CaltechTHESIS
  A Caltech Library Service

Nonlinear effects in traveling wave laser amplifiers

Citation

Close, Donald Henry (1965) Nonlinear effects in traveling wave laser amplifiers. Dissertation (Ph.D.), California Institute of Technology. http://resolver.caltech.edu/CaltechETD:etd-09122002-090900

Abstract

Using semiclassical radiation theory, a formalism similar to that used by Lamb in his "Theory of an Optical Maser" is developed for studying the amplification of vector traveling waves in a laser-type medium. The effect of the medium on the waves is given in terms of space (or time) dependent field amplitudes and phases and a nonlinear index of refraction. With particular emphasis on typical gaseous media, the effects of Doppler broadening are treated in detail for arbitrary ratios of natural to Doppler linewidths. Polarization and propagation vectors in various directions are considered, and the nonlinear effects are found to make an isotropic medium effectively anisotropic.

Lowest order nonlinear effects (due to a polarization cubic in the field amplitudes) are studied extensively, and the frequency dependence of several of these processes is presented in graphical form. In particular, the introduction of fields at new frequencies and polarization effects are considered. The characteristics of these nonlinear processes peculiar to Doppler broadened lines are discussed, and the processes are interpreted in terms of saturation and coherent modulation of the population inversion density.

Strong nonlinear effects are considered in a more approximate way and are found to consist of saturation of the various linear and nonlinear processes previously considered. These strong nonlinear effects should occur at low enough intensities to be easily observed in practice on a CW basis. With the present formalism, the analytical results of Gordon, White and Rigden regarding gain saturation in laser amplifiers are obtained, and the extension is made to include frequencies away from line center and the effects of multiple spectral components. Again, the introduction of fields at new frequencies is considered in detail. These results are also discussed in terms of saturation and coherent modulation of the populations and "hole burning".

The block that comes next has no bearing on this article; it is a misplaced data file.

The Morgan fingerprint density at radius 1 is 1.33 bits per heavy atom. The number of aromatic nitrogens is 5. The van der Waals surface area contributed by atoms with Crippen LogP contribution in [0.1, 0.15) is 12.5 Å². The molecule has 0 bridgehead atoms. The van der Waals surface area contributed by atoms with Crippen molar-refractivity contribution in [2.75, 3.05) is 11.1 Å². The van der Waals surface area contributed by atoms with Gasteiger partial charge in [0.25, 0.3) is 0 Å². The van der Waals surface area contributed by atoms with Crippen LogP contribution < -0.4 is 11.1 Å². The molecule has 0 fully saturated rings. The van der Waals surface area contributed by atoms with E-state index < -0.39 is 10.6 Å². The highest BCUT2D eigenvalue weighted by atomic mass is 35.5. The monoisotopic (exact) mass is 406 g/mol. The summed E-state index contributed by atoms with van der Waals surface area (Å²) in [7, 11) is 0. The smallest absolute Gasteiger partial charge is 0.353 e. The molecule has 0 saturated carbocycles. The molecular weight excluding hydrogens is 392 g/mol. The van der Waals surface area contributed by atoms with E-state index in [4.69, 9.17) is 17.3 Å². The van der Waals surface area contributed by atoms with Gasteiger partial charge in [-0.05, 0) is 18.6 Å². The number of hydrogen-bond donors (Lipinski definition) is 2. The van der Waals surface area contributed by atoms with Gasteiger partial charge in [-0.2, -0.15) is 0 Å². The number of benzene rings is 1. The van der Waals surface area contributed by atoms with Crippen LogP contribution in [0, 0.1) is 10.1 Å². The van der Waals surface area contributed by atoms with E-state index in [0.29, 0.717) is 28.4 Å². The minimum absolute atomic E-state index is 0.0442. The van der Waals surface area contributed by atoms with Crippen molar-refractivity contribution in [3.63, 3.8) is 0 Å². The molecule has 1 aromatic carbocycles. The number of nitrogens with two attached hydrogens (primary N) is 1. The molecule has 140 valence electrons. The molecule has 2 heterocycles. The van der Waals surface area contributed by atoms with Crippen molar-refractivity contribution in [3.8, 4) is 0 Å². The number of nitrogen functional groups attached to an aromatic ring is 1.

Item Type:Thesis (Dissertation (Ph.D.))
Degree Grantor:California Institute of Technology
Division:Engineering and Applied Science
Major Option:Electrical Engineering
Thesis Availability:Public (worldwide access)
Research Advisor(s):
  • George, Nicholas A.
Thesis Committee:
  • Unknown, Unknown
Defense Date:12 May 1965
Record Number:CaltechETD:etd-09122002-090900
Persistent URL:http://resolver.caltech.edu/CaltechETD:etd-09122002-090900
Default Usage Policy:No commercial reproduction, distribution, display or performance rights in this work are provided.
ID Code:3480
Collection:CaltechTHESIS
Deposited By: Imported from ETD-db
Deposited On:16 Sep 2002
Last Modified:26 Dec 2012 03:00

Thesis Files

[img]
Preview
PDF (Close_d_1965.pdf) - Final Version
See Usage Policy.

5Mb

Repository Staff Only: item control page